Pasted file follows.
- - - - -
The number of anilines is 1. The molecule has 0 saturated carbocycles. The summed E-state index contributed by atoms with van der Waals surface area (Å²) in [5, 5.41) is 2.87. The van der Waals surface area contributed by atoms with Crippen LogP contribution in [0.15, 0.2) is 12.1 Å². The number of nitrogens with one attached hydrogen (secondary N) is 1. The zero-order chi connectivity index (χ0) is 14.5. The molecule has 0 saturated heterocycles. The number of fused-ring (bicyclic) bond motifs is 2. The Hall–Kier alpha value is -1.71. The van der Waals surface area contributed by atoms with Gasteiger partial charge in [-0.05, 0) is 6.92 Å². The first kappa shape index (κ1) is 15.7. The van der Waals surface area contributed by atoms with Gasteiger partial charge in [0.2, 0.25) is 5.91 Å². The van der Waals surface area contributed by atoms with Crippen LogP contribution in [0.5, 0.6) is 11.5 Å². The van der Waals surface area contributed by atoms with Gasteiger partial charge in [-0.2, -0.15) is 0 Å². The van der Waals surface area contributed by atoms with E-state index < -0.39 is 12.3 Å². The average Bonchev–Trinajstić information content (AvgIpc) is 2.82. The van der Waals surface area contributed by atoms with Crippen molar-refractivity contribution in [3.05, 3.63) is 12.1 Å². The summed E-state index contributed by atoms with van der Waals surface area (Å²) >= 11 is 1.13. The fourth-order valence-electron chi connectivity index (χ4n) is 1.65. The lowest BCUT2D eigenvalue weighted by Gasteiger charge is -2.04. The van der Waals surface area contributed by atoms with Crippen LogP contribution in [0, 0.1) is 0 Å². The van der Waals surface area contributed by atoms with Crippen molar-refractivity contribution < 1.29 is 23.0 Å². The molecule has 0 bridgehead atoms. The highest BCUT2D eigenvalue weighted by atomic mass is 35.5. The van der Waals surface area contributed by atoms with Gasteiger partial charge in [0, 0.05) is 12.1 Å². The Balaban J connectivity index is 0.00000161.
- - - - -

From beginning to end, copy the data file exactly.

The number of anilines is 1. The molecule has 0 saturated carbocycles. The summed E-state index contributed by atoms with van der Waals surface area (Å²) in [5, 5.41) is 2.87. The van der Waals surface area contributed by atoms with Crippen LogP contribution in [0.15, 0.2) is 12.1 Å². The number of nitrogens with one attached hydrogen (secondary N) is 1. The zero-order chi connectivity index (χ0) is 14.5. The molecule has 0 saturated heterocycles. The number of fused-ring (bicyclic) bond motifs is 2. The Hall–Kier alpha value is -1.71. The van der Waals surface area contributed by atoms with Gasteiger partial charge in [-0.05, 0) is 6.92 Å². The first kappa shape index (κ1) is 15.7. The van der Waals surface area contributed by atoms with Gasteiger partial charge in [0.2, 0.25) is 5.91 Å². The van der Waals surface area contributed by atoms with Crippen LogP contribution in [0.5, 0.6) is 11.5 Å². The van der Waals surface area contributed by atoms with Gasteiger partial charge in [-0.2, -0.15) is 0 Å². The van der Waals surface area contributed by atoms with E-state index < -0.39 is 12.3 Å². The average Bonchev–Trinajstić information content (AvgIpc) is 2.82. The van der Waals surface area contributed by atoms with Crippen molar-refractivity contribution in [3.05, 3.63) is 12.1 Å². The summed E-state index contributed by atoms with van der Waals surface area (Å²) >= 11 is 1.13. The fourth-order valence-electron chi connectivity index (χ4n) is 1.65. The lowest BCUT2D eigenvalue weighted by Gasteiger charge is -2.04. The van der Waals surface area contributed by atoms with Crippen LogP contribution in [0, 0.1) is 0 Å². The van der Waals surface area contributed by atoms with Crippen molar-refractivity contribution < 1.29 is 23.0 Å². The molecule has 0 bridgehead atoms. The highest BCUT2D eigenvalue weighted by atomic mass is 35.5. The van der Waals surface area contributed by atoms with Gasteiger partial charge in [0, 0.05) is 12.1 Å². The Balaban J connectivity index is 0.00000161.